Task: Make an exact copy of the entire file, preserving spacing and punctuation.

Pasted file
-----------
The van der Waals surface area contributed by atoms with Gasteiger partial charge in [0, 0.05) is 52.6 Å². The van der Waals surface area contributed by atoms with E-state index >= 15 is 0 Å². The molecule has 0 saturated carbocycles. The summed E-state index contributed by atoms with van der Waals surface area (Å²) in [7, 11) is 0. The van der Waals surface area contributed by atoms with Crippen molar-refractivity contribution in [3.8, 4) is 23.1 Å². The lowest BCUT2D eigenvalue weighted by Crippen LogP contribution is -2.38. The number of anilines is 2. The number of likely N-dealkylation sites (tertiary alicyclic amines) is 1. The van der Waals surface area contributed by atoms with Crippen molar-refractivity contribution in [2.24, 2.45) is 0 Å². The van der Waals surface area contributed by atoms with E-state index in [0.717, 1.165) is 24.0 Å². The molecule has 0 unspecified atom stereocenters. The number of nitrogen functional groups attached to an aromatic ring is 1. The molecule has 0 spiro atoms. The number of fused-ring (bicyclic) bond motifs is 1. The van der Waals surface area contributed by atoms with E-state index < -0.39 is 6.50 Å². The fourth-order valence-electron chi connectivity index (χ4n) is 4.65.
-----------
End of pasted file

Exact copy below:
The van der Waals surface area contributed by atoms with Gasteiger partial charge in [0, 0.05) is 52.6 Å². The van der Waals surface area contributed by atoms with E-state index >= 15 is 0 Å². The molecule has 0 saturated carbocycles. The summed E-state index contributed by atoms with van der Waals surface area (Å²) in [7, 11) is 0. The van der Waals surface area contributed by atoms with Crippen molar-refractivity contribution in [3.8, 4) is 23.1 Å². The lowest BCUT2D eigenvalue weighted by Crippen LogP contribution is -2.38. The number of anilines is 2. The number of likely N-dealkylation sites (tertiary alicyclic amines) is 1. The van der Waals surface area contributed by atoms with Crippen molar-refractivity contribution in [2.24, 2.45) is 0 Å². The van der Waals surface area contributed by atoms with E-state index in [0.717, 1.165) is 24.0 Å². The molecule has 0 unspecified atom stereocenters. The number of nitrogen functional groups attached to an aromatic ring is 1. The molecule has 0 spiro atoms. The number of fused-ring (bicyclic) bond motifs is 1. The van der Waals surface area contributed by atoms with E-state index < -0.39 is 6.50 Å². The fourth-order valence-electron chi connectivity index (χ4n) is 4.65.